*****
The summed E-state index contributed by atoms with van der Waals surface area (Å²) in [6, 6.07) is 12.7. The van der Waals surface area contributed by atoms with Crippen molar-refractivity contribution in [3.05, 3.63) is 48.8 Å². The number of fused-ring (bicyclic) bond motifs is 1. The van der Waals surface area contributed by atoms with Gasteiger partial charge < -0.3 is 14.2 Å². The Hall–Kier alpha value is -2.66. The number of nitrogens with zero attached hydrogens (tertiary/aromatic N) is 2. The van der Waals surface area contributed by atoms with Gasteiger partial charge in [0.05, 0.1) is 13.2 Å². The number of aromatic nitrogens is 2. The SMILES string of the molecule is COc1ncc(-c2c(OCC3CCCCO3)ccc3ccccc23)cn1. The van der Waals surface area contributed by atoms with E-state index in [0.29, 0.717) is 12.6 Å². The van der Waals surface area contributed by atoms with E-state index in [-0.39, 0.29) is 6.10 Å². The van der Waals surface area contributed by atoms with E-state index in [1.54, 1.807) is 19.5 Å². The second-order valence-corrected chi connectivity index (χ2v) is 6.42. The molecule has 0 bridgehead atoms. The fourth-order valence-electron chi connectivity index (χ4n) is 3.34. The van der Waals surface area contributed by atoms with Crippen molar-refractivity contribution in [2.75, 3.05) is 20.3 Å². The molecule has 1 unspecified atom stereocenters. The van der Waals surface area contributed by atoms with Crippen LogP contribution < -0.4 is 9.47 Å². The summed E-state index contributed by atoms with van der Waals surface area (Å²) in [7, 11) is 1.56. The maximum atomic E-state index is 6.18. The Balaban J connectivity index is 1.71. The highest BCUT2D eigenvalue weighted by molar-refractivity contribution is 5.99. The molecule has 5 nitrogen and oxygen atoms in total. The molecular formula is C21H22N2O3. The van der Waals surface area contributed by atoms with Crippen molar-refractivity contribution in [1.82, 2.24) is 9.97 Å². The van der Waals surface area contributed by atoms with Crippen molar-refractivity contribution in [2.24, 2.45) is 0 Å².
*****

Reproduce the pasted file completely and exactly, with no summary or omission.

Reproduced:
The summed E-state index contributed by atoms with van der Waals surface area (Å²) in [6, 6.07) is 12.7. The van der Waals surface area contributed by atoms with Crippen molar-refractivity contribution in [3.05, 3.63) is 48.8 Å². The number of fused-ring (bicyclic) bond motifs is 1. The van der Waals surface area contributed by atoms with Gasteiger partial charge < -0.3 is 14.2 Å². The Hall–Kier alpha value is -2.66. The number of nitrogens with zero attached hydrogens (tertiary/aromatic N) is 2. The van der Waals surface area contributed by atoms with Gasteiger partial charge in [0.05, 0.1) is 13.2 Å². The number of aromatic nitrogens is 2. The SMILES string of the molecule is COc1ncc(-c2c(OCC3CCCCO3)ccc3ccccc23)cn1. The van der Waals surface area contributed by atoms with E-state index in [0.29, 0.717) is 12.6 Å². The van der Waals surface area contributed by atoms with E-state index in [-0.39, 0.29) is 6.10 Å². The van der Waals surface area contributed by atoms with E-state index in [1.54, 1.807) is 19.5 Å². The second-order valence-corrected chi connectivity index (χ2v) is 6.42. The molecule has 0 bridgehead atoms. The fourth-order valence-electron chi connectivity index (χ4n) is 3.34. The van der Waals surface area contributed by atoms with Crippen molar-refractivity contribution in [2.75, 3.05) is 20.3 Å². The molecule has 1 unspecified atom stereocenters. The van der Waals surface area contributed by atoms with Crippen LogP contribution < -0.4 is 9.47 Å². The summed E-state index contributed by atoms with van der Waals surface area (Å²) in [7, 11) is 1.56. The maximum atomic E-state index is 6.18. The Balaban J connectivity index is 1.71. The highest BCUT2D eigenvalue weighted by molar-refractivity contribution is 5.99. The molecule has 5 nitrogen and oxygen atoms in total. The molecular formula is C21H22N2O3. The van der Waals surface area contributed by atoms with Crippen molar-refractivity contribution in [1.82, 2.24) is 9.97 Å². The van der Waals surface area contributed by atoms with Crippen molar-refractivity contribution in [2.24, 2.45) is 0 Å².